Microsoft have stated that transactional replication isn’t supported on Linux and we’re not sure if they intend to support it in the future. This means that if you try to add the server to a publication, you get the following message. So you can’t use the GUI and it also means that you can’t use pull, as the necessary files won’t be there.


Implementing (Scripts)

So the GUI doesn’t work and you can’t use pull subscriptions but there’s no reason why you can’t use scripts to configure a push subscription.

EXEC sys.sp_addsubscription @publication = 'xTEST', @subscriber = 'SQLOL-01', @destination_db = 'xDB', @subscription_type = N'push', @status = N'subscribed';
EXEC sp_addpushsubscription_agent @publication = 'xTEST', @subscriber = 'SQLOL-01', @subscriber_db = 'xDB', @subscriber_security_mode = 0, @subscriber_login = 'repl_user', @subscriber_password = 'grwX3bNuPyYf';

Ideally we’d use integrated security for the replication agent, which could be possible once AD for SQL Server on Linux has been configured, but that’s another test for another day.

Once these scripts have returned, check that the replication agents are running and the new Linux subscriber is either waiting for the initial snapshot or initialising if you have immediate_sync set to true. 

Example Savings

Using the Azure calculator as a guide, I’ve selected a D5 v2 : 16 Cores, 56GB RAM for 1 month. In terms of our sweating assets, I’d prefer 72GB of RAM but you can’t win them all. Anyway, based on this configuration and ignoring SQL Server licencing costs for now; moving to Linux would reduce our VM costs by 43%!!!!

Windows vs Linux

Windows OS Only  $  1,382.35  £  1,030.28
Linux OS Only  $     785.66  £     585.56
Savings from Linux  $     596.69  £     444.72

Slightly off topic but as I’ve mentioned Web edition already, moving to SQL Server Web Edition for the same VM would reduce SQL Server licence costs by 43%, which means that you could have 3 x SQL Server on Linux (Web) servers for the same price of 1 SQL Server Standard on Windows.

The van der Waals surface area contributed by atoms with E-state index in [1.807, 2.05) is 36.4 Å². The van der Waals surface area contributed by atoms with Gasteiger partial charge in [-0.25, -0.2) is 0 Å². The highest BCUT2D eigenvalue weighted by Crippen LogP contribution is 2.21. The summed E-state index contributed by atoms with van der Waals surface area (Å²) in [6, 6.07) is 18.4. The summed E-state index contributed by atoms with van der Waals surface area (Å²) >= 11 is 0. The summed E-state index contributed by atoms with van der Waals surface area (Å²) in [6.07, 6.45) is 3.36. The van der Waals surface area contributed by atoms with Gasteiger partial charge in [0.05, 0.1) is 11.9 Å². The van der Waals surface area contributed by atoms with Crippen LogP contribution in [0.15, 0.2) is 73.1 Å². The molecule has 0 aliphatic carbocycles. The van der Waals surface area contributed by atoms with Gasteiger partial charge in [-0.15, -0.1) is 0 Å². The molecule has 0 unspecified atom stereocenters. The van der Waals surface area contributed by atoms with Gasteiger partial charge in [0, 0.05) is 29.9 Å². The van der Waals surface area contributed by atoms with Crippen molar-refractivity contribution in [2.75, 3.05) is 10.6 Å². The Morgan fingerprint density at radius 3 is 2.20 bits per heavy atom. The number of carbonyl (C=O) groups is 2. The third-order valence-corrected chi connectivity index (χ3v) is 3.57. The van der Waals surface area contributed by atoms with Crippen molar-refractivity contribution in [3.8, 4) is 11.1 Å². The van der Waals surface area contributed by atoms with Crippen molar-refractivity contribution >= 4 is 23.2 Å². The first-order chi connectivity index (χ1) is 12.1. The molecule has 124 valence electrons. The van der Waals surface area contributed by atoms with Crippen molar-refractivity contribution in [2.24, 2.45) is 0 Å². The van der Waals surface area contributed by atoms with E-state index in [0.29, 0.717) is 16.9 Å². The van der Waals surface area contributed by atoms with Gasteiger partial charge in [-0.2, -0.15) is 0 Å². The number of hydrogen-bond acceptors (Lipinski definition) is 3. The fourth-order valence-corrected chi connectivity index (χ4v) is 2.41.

SQL Standard vs Web

Windows SQL Server Standard  $  2,572.75  £  1,917.50
Windows SQL Server Web  $  1,477.58  £  1,101.26
Savings from Web  $  1,095.17  £     816.24



Replication wish list

I’ve worked on a few system that use replication and the same issues tend to crop up. There’s a discussion on SQL Server Central about what needs to be improved, so I thought I’d share my experiences

  • Better default indexes (See blog)
  • Built in canary tables for monitoring latency.
  • I created some scripts I call REPLMon for this and published it on GitHub.
  • QueryStore for distribution databases
  • Fix the silent fail issue where replication can timeout and fail to create tables or insert \ delete SPs.
  • Increase the compression limit for snapshots, maybe compress each article rather than the whole snapshot.
  • Reduce \ eliminate locking when creating snapshot.
  • Why is the compatibility level of the distribution database 2005?
  • Ability to create pull subscription jobs on Web edition (here’s my scripts)
  • Ability to synchronise the indexes between the publisher and the subscriber. So new indexes and changes are automatically replicated out.
    • I intend to add this to REPLMon at some point.
  • Improved logging and diagnostics for errors.
    • Better ability to see command information.